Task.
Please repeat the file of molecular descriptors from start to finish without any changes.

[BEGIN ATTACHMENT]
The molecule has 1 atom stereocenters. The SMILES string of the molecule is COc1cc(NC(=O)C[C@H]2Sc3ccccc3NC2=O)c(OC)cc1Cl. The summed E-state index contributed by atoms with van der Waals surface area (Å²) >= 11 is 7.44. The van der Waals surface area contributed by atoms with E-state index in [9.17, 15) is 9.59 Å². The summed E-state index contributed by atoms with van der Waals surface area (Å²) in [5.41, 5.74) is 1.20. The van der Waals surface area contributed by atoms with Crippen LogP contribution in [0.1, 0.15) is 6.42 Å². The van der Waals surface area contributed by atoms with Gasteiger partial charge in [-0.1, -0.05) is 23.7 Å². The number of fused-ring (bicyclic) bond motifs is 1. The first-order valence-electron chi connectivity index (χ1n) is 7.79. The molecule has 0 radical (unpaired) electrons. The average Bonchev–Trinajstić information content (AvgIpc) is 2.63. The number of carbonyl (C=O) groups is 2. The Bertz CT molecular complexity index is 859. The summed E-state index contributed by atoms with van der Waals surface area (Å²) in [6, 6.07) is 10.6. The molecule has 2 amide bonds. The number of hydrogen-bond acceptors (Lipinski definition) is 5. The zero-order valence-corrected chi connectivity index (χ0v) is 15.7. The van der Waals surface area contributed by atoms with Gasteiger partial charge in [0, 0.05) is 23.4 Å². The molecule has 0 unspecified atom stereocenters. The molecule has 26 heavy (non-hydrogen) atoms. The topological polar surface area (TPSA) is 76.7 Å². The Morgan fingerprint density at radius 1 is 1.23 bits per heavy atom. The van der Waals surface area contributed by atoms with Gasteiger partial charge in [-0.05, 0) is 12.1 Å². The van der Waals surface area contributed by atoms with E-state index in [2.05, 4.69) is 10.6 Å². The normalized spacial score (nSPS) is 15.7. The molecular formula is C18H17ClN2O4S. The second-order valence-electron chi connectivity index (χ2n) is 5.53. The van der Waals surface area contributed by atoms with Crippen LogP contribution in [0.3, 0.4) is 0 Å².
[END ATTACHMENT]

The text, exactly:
The molecule has 1 atom stereocenters. The SMILES string of the molecule is COc1cc(NC(=O)C[C@H]2Sc3ccccc3NC2=O)c(OC)cc1Cl. The summed E-state index contributed by atoms with van der Waals surface area (Å²) >= 11 is 7.44. The van der Waals surface area contributed by atoms with E-state index in [9.17, 15) is 9.59 Å². The summed E-state index contributed by atoms with van der Waals surface area (Å²) in [5.41, 5.74) is 1.20. The van der Waals surface area contributed by atoms with Crippen LogP contribution in [0.1, 0.15) is 6.42 Å². The van der Waals surface area contributed by atoms with Gasteiger partial charge in [-0.1, -0.05) is 23.7 Å². The number of fused-ring (bicyclic) bond motifs is 1. The first-order valence-electron chi connectivity index (χ1n) is 7.79. The molecule has 0 radical (unpaired) electrons. The average Bonchev–Trinajstić information content (AvgIpc) is 2.63. The number of carbonyl (C=O) groups is 2. The Bertz CT molecular complexity index is 859. The summed E-state index contributed by atoms with van der Waals surface area (Å²) in [6, 6.07) is 10.6. The molecule has 2 amide bonds. The number of hydrogen-bond acceptors (Lipinski definition) is 5. The zero-order valence-corrected chi connectivity index (χ0v) is 15.7. The van der Waals surface area contributed by atoms with Gasteiger partial charge in [0, 0.05) is 23.4 Å². The molecule has 0 unspecified atom stereocenters. The molecule has 26 heavy (non-hydrogen) atoms. The topological polar surface area (TPSA) is 76.7 Å². The Morgan fingerprint density at radius 1 is 1.23 bits per heavy atom. The van der Waals surface area contributed by atoms with Gasteiger partial charge in [-0.05, 0) is 12.1 Å². The van der Waals surface area contributed by atoms with E-state index in [2.05, 4.69) is 10.6 Å². The normalized spacial score (nSPS) is 15.7. The molecular formula is C18H17ClN2O4S. The second-order valence-electron chi connectivity index (χ2n) is 5.53. The van der Waals surface area contributed by atoms with Crippen LogP contribution in [0.3, 0.4) is 0 Å².